The figure of the Odessa portraitist Evgeny Osipovich Bukovetsky can be considered one of the key figures of the cultural life of Odessa, in the late 19th, early 20th centuries.
In his house and studio in Knyazheskaya street, 27, Bukovetsky gathered for many years the “cream” of the cultural aristocracy, and not only from Odessa. The writer Ivan Bunin (future Nobel prize) lived in his house, last year of his life in Russia, before emigrating because of his aversion to the Bolsheviks. Being a wealthy man, he used to organise dinners and feasts, but invited only men. For this reason he was seen as “the enemy of all Odessa wives”.
Dinners took place weekly on Thursdays, then on Sundays. Bukovetsky’s table was distinguished by its subtlety and originality. For example, they wrote that the fish was served before the soup. He was an exquisite gentleman, intelligent, with great taste, who tried to be graceful in everything. In his evenings, he also used to play the piano.
His mansion on Knyazheskaya was one of the most significant “cultural nests” in the city.
Born in December 17, 1866, Bukovetsky was from a military family, but became a painter. He graduated at the Drawing School of the Odessa Society of Fine Arts, one of the best in Russian Empire, with teachers like G.A. Ladyzhensky and K.K. Kostandi. Then, he entered the St. Petersburg Academy of Arts, but soon left it and went to complete his education to Paris and Munich.
He returned to Odessa in 1891 and, since then, constantly participated in exhibitions of South Russian artists in Moscow and St. Petersburg. In 1894, together with his good friend Peter Alexandrovich Nilus, he founded the charter of the Association of South Russian Artists. Bukovetskiy was sufficiently rich not to be worried about the need to work or teach. In 1905. he participated in the design of the Odessa art satirical magazine “Ringing”.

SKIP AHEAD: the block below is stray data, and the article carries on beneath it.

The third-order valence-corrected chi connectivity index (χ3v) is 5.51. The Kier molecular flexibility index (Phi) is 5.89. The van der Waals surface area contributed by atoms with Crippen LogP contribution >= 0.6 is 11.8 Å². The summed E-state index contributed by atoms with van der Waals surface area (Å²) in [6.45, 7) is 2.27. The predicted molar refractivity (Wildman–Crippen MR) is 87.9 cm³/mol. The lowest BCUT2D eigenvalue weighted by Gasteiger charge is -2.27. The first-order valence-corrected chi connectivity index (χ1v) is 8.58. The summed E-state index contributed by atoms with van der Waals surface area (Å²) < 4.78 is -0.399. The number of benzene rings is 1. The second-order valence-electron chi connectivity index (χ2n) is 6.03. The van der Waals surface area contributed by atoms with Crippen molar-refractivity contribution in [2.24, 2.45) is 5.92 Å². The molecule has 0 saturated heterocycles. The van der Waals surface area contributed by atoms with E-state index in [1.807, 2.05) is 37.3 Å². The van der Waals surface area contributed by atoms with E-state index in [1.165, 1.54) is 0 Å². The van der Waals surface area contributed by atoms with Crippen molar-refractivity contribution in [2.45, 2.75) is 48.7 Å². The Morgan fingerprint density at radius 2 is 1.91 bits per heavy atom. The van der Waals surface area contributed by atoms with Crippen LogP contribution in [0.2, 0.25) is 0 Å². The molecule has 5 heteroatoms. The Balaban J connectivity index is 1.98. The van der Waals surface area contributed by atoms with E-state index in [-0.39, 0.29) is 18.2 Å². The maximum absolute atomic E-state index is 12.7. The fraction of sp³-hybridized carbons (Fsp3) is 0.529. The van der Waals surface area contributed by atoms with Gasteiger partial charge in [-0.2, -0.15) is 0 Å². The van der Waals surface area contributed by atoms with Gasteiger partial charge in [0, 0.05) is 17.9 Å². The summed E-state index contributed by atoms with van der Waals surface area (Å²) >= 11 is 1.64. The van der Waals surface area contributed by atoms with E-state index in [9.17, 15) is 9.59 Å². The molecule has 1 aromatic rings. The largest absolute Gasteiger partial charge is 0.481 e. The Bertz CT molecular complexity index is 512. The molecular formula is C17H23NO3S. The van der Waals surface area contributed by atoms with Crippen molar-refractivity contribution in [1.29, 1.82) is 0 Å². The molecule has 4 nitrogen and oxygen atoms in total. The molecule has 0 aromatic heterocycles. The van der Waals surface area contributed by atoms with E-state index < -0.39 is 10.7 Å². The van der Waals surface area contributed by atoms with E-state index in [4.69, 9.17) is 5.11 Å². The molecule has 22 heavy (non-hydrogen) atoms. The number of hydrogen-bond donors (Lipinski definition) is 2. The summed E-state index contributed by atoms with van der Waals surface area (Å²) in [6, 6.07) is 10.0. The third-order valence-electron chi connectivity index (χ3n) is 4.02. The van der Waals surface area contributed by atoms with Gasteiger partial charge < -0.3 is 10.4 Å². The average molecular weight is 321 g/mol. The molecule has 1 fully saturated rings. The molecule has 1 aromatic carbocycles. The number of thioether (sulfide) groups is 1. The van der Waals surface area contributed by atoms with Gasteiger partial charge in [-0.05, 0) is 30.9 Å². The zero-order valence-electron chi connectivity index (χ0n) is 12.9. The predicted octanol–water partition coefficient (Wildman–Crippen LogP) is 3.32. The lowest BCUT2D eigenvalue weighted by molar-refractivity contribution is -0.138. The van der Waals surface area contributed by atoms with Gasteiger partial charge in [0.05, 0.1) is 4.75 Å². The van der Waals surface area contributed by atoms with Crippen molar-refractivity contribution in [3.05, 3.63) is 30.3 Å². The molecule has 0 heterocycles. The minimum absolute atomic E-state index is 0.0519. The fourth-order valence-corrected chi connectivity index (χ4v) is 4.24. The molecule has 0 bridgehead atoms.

The hundreds of portraits painted by Bukovetsky are a kind of history of the time by persons: the young journalist Chukovsky, professors Pavlovsky and Lazursky, the architect Nesturkh, the aviator Utochkin, the Odessa historian librarian De Ribas, the writer Ivan Bunin and the artist Peter Nilus and many others, who personify the cultural pride of Odessa. One of his works was acquired by the Tretyakov Gallery (“From a rich relative”, 1891).
Bukovetsky mostly loved to act as a patron of the arts. He collected an extensive collection of paintings, a significant part of which was the work of South Russian artists. His gallery contained also good examples of French contemporary art. He collected not only paintings, but also very valuable Italian ceramics of the 17th century; then samples of Japanese art, as well as ancient Greek vases. Moreover, he had a big collection of icons and old prints and tapestries of great artistic value.
After the Russian Civil war, in 1922, he became one of the founders of the Art Society named after K.K. Kostandi . From 1937 to 1945, was teacher at the Odessa Art School.
The first marriage of Evgeny Bukovetskiy was with V. Prokudina, who left him and emigrated to France in 1917 with her daughter Irina Evgenievna Bukovetskaya.
Alexandra Mitrofanovna Alekseeva became the artist’s second wife in 1923. After the death of her husband, Alexandra Mitrofanovna continued living in the mansion at Knyazheskaya street 27; she kept the richest heritage and archive of her husband until her death in 1956.
Evgeny Bukovetsky died on July 27, 1948, and was buried at the Second Christian Cemetery in Odessa.
Bukovetsky’s works are presented in the Odessa Fine Arts Museum, the Kherson Art Museum. Shovkunenko, Vinnitsa Art Museum, Zaporizhzhya Art Museum, National Art Museum of Ukraine and a number of private collections.